AntennaGate Redux? Users Reporting Inaccurate Measurements With iPhone 5S Accelerometer and Gyroscope

Problems With Apple iPhone 5s: Users Reporting Inaccurate Accelerometer and Gyroscope Measurements

Measurements on iPhone 5s devices and iPhone 5 (second from right). Photo credit: William Grose (Macrumors Profile, Blog)

The iPhone 5s was a successful product for Apple in several ways. Apple’s CEO Tim Cook said, “This is our best iPhone launch yet―more than nine million new iPhones sold―a new record for first weekend sales.” A CNet review entitled “Same look, small screen, big potential” touts the device’s “next-gen CPU and motion-tracking chip.”

Recently IAT covered the M7 co-processor, which has the capacity to make activity tracking simpler and more battery efficient. However, several users are reporting accelerometer inaccuracies with the new iPhone 5s, which features the advanced M7 chip, and replicating these inaccuracies with device in Apple Stores. In the image above, the user was able to demonstrate 3 and 4 degrees of variation between iPhone 5 and iPhone 5s devices. A single degree of variance would be tolerable. Other users reported as much as 6 degrees of variation—a staggering and significant difference. And similarly, some users are reporting higher accuracy in previous iPhone versions than the 5s. This shows that several users have inaccurate iPhone 5s devices. This is troubling on many levels.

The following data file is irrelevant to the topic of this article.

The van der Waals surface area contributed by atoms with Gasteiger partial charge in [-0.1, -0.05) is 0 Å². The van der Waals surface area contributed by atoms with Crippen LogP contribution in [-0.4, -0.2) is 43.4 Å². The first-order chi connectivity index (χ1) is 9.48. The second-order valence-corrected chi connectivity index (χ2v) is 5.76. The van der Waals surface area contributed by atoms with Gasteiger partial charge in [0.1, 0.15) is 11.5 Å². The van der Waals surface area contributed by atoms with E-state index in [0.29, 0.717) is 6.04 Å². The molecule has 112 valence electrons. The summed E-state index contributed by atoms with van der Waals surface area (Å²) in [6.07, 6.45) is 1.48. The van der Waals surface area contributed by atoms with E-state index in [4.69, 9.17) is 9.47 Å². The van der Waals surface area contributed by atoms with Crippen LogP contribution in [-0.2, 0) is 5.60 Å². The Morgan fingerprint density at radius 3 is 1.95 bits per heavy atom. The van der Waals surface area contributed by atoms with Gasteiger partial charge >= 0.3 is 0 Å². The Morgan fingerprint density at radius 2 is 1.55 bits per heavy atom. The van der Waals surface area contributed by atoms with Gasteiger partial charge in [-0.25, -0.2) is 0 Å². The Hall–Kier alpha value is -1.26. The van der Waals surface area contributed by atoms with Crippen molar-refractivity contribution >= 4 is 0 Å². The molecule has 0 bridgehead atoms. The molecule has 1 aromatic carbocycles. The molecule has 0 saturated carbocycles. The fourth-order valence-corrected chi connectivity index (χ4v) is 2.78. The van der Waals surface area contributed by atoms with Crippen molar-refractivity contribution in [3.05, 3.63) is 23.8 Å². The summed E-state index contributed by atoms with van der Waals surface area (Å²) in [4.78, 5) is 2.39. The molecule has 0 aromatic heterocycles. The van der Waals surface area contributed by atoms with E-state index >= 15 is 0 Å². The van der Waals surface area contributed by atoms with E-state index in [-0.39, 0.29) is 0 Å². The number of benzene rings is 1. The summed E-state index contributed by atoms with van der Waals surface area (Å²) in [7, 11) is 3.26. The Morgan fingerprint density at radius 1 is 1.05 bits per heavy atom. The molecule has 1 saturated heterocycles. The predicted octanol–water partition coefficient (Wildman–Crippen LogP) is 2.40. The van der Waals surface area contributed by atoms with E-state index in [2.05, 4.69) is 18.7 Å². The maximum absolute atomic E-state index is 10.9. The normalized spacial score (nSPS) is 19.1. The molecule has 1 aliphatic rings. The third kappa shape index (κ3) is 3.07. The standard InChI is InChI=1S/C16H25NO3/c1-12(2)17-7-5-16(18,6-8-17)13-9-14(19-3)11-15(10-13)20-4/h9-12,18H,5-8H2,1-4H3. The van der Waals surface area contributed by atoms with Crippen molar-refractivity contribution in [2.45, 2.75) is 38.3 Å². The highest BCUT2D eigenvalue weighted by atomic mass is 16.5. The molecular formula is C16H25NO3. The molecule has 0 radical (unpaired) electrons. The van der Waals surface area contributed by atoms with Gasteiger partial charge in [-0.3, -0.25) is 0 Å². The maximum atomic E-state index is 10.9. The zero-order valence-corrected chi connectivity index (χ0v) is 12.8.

With the iPhone 5s, Apple changed producers for its accelerometer component. According to teardowns by iFixit and EDN, the iPhone 5 used the LIS331DLH 3-axis accelerometer and the L3G4200DH gyroscope, which are both made by STMicroelectronics. According to a Chipworks teardown, the iPhone 5s (see the M7 teardown) uses a gyroscope component from STMicroelectronics, but Apple switched to Bosch Sensortec for the accelerometer, using the BMA220 3-axis accelerometer. According to the companies’ websites, the old accelerometer was capable of higher data output than the new accelerometer (16 bit output compared to 6 bit digital resolution). The Bosch accelerometer also has more typical output noise and a higher Zero-g Offset than the STMicroelectronics component–two aspects also contributing to the lower level of accuracy in the iPhone 5s. This new accelerometer might be a source of users’ issues measuring levels.

For a company making such a large splash in wearables and making so much of the M7 and its capabilities to drive the wearable revolution by putting the phone at the center of much of it, we are left wondering not only why this is happening, but how quickly Apple will respond and resolve this issue. After all, powerful accelerometers with greater resolutions are crucial if developers are to be enabled to build more useful and accurate activity tracking apps around Apple.

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